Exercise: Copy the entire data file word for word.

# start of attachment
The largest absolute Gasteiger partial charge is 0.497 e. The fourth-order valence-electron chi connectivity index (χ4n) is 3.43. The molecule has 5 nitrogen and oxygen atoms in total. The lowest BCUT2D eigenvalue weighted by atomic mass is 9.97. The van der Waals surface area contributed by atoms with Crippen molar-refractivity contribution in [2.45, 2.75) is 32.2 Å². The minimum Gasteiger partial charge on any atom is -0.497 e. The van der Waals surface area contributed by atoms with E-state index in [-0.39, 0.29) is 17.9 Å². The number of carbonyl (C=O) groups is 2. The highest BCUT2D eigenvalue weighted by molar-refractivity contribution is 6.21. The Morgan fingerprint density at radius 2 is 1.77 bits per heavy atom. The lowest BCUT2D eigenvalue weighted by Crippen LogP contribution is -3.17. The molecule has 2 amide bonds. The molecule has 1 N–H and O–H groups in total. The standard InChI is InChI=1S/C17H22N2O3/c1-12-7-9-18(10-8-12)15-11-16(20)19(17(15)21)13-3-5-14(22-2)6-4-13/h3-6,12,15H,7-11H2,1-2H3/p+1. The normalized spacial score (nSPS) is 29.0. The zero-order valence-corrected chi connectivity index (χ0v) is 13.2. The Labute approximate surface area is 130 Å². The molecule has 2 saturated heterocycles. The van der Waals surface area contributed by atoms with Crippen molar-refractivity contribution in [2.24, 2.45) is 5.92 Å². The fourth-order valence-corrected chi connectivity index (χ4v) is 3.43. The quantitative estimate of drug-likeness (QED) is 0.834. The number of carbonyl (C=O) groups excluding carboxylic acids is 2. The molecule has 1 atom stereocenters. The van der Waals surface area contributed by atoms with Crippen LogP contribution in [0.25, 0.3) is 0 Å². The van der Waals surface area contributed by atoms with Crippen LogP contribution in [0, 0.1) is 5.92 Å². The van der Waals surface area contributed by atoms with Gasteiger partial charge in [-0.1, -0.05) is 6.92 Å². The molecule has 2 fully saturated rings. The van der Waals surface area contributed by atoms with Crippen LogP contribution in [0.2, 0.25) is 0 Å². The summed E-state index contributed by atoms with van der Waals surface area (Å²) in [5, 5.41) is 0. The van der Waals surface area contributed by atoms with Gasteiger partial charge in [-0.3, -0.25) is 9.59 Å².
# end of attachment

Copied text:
The largest absolute Gasteiger partial charge is 0.497 e. The fourth-order valence-electron chi connectivity index (χ4n) is 3.43. The molecule has 5 nitrogen and oxygen atoms in total. The lowest BCUT2D eigenvalue weighted by atomic mass is 9.97. The van der Waals surface area contributed by atoms with Crippen molar-refractivity contribution in [2.45, 2.75) is 32.2 Å². The minimum Gasteiger partial charge on any atom is -0.497 e. The van der Waals surface area contributed by atoms with E-state index in [-0.39, 0.29) is 17.9 Å². The number of carbonyl (C=O) groups is 2. The highest BCUT2D eigenvalue weighted by molar-refractivity contribution is 6.21. The Morgan fingerprint density at radius 2 is 1.77 bits per heavy atom. The lowest BCUT2D eigenvalue weighted by Crippen LogP contribution is -3.17. The molecule has 2 amide bonds. The molecule has 1 N–H and O–H groups in total. The standard InChI is InChI=1S/C17H22N2O3/c1-12-7-9-18(10-8-12)15-11-16(20)19(17(15)21)13-3-5-14(22-2)6-4-13/h3-6,12,15H,7-11H2,1-2H3/p+1. The normalized spacial score (nSPS) is 29.0. The zero-order valence-corrected chi connectivity index (χ0v) is 13.2. The Labute approximate surface area is 130 Å². The molecule has 2 saturated heterocycles. The van der Waals surface area contributed by atoms with Crippen molar-refractivity contribution in [2.24, 2.45) is 5.92 Å². The fourth-order valence-corrected chi connectivity index (χ4v) is 3.43. The quantitative estimate of drug-likeness (QED) is 0.834. The number of carbonyl (C=O) groups excluding carboxylic acids is 2. The molecule has 1 atom stereocenters. The van der Waals surface area contributed by atoms with Crippen LogP contribution in [0.25, 0.3) is 0 Å². The van der Waals surface area contributed by atoms with Crippen LogP contribution in [0, 0.1) is 5.92 Å². The van der Waals surface area contributed by atoms with Gasteiger partial charge in [-0.1, -0.05) is 6.92 Å². The molecule has 2 fully saturated rings. The van der Waals surface area contributed by atoms with Crippen LogP contribution in [0.2, 0.25) is 0 Å². The summed E-state index contributed by atoms with van der Waals surface area (Å²) in [5, 5.41) is 0. The van der Waals surface area contributed by atoms with Gasteiger partial charge in [-0.3, -0.25) is 9.59 Å².